"This has enabled me to take a wider, more rounded view when approached by clients," she adds.


Mark Richards (26) Planner, Smiths Gore

MPlan in town and country planning, University of the West of England, 2006-10

Mark Richards has worked as a planner for rural property adviser Smiths Gore for three years. The firm offers a range of services, but Richards particularly enjoys his work with renewable energy projects and has recently worked on large-scale solar farms. "I like to think it's making the world a better place," he says. He developed an interest in renewables at university and his dissertation investigated public perception of renewable energy schemes. Richards believes his understanding of the subject has grown since joining Smiths Gore. Even with a job and a masters qualification, he has continued to study. He is now a chartered planner, having completed the RTPI's Assessment of Professional Competence, and is starting to manage his own projects.


Rosie Paget (25) Graduate planner, PRP Planning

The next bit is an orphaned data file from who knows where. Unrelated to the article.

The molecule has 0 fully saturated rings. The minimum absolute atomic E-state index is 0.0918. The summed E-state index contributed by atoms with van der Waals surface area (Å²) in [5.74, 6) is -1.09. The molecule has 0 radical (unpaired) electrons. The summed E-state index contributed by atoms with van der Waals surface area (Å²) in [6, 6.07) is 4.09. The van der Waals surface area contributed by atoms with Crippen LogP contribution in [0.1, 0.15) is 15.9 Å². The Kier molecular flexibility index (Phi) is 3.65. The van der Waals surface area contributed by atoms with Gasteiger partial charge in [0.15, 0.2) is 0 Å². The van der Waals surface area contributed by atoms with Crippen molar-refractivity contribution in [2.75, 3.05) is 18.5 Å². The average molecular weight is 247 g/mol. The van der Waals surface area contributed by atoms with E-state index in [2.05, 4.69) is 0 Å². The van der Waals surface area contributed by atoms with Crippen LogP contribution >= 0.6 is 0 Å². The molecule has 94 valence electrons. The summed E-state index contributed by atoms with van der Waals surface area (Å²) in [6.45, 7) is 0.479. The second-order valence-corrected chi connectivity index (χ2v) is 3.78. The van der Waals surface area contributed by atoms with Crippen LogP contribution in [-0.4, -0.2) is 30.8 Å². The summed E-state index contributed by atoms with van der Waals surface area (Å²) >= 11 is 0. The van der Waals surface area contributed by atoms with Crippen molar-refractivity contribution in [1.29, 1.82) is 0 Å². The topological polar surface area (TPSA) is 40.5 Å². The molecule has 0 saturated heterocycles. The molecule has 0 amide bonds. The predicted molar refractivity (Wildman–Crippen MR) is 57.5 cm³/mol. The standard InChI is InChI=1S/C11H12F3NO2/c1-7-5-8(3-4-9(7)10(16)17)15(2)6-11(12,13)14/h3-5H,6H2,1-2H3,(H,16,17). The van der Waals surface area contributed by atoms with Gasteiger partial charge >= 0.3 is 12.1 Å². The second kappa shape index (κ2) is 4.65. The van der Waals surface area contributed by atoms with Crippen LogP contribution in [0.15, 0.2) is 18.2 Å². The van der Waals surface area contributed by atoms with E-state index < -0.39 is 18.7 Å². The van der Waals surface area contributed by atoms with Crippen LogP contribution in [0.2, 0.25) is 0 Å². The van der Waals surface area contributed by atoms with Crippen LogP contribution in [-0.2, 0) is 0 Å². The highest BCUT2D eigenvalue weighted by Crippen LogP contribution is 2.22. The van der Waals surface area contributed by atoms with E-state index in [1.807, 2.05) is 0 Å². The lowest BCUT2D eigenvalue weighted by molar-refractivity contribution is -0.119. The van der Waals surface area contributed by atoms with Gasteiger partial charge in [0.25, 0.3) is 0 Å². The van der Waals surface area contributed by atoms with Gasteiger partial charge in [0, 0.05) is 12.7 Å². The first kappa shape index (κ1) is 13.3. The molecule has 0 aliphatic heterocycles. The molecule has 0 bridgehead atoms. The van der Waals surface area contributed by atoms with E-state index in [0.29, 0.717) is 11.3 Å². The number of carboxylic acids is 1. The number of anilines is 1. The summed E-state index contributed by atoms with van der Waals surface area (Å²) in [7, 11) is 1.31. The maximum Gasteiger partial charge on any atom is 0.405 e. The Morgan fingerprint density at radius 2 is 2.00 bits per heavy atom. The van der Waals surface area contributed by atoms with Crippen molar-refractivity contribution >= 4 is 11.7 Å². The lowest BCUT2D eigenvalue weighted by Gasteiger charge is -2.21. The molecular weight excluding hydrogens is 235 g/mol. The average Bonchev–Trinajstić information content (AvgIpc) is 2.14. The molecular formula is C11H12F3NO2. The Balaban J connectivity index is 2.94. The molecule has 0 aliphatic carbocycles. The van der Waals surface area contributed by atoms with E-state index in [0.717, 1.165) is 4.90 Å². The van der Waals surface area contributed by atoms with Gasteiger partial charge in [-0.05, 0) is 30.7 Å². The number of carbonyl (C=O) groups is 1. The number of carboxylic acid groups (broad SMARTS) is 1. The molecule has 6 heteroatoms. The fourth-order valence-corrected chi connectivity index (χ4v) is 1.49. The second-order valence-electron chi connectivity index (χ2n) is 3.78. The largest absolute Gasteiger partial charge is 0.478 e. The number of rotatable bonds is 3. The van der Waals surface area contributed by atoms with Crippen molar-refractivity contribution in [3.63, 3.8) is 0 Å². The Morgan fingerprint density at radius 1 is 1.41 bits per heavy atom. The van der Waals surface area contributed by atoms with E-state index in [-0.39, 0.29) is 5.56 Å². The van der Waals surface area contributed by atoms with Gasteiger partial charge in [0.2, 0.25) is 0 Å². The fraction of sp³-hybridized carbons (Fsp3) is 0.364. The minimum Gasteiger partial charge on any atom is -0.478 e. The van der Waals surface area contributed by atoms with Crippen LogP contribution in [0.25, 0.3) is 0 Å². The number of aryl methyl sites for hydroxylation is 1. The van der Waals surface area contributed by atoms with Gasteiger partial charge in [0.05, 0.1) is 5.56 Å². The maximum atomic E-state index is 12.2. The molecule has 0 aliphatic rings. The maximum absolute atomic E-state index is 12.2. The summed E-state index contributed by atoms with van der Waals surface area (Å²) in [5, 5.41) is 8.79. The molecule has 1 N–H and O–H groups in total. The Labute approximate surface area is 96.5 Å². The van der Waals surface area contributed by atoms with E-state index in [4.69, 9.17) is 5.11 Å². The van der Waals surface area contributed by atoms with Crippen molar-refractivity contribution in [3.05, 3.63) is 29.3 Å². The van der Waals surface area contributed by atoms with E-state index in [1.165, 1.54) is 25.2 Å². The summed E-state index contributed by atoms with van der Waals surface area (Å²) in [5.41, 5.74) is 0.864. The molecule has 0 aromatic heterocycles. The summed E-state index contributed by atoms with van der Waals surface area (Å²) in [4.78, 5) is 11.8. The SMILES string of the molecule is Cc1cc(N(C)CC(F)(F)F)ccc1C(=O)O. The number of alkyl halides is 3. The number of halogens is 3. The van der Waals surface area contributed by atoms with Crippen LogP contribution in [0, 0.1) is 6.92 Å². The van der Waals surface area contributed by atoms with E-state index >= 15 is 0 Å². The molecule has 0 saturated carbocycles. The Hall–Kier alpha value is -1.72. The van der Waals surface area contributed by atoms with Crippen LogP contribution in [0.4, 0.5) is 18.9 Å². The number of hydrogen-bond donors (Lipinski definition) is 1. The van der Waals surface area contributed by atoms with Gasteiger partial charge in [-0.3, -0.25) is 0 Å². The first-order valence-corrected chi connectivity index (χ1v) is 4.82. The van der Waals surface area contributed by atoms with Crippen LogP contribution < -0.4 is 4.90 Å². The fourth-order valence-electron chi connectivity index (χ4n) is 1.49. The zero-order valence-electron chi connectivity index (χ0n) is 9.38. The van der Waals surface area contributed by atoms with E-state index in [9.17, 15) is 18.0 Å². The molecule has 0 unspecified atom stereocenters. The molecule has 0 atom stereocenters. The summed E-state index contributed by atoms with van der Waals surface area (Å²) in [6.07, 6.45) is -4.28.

Studying MA in environmental and spatial planning, Birmingham City University

Rosie Paget is a graduate planner at PRP Planning, which specialises in residential development. She manages several of her own projects but also assists more senior members with research. She has worked on several mixed use schemes, including the conversion of a petrol station into both shops and homes. Her current solo project involves converting a listed building. Paget has to balance employment with her studies as she completes a master's degree in environmental and spatial planning. She was an adviser at housing charity Shelter before her job in planning. "I think an enthusiasm for housing issues from my time at Shelter came through at my interview (for PRP)," she says. Paget had also done placements with consultancies Savills and Brooke Smith Planning.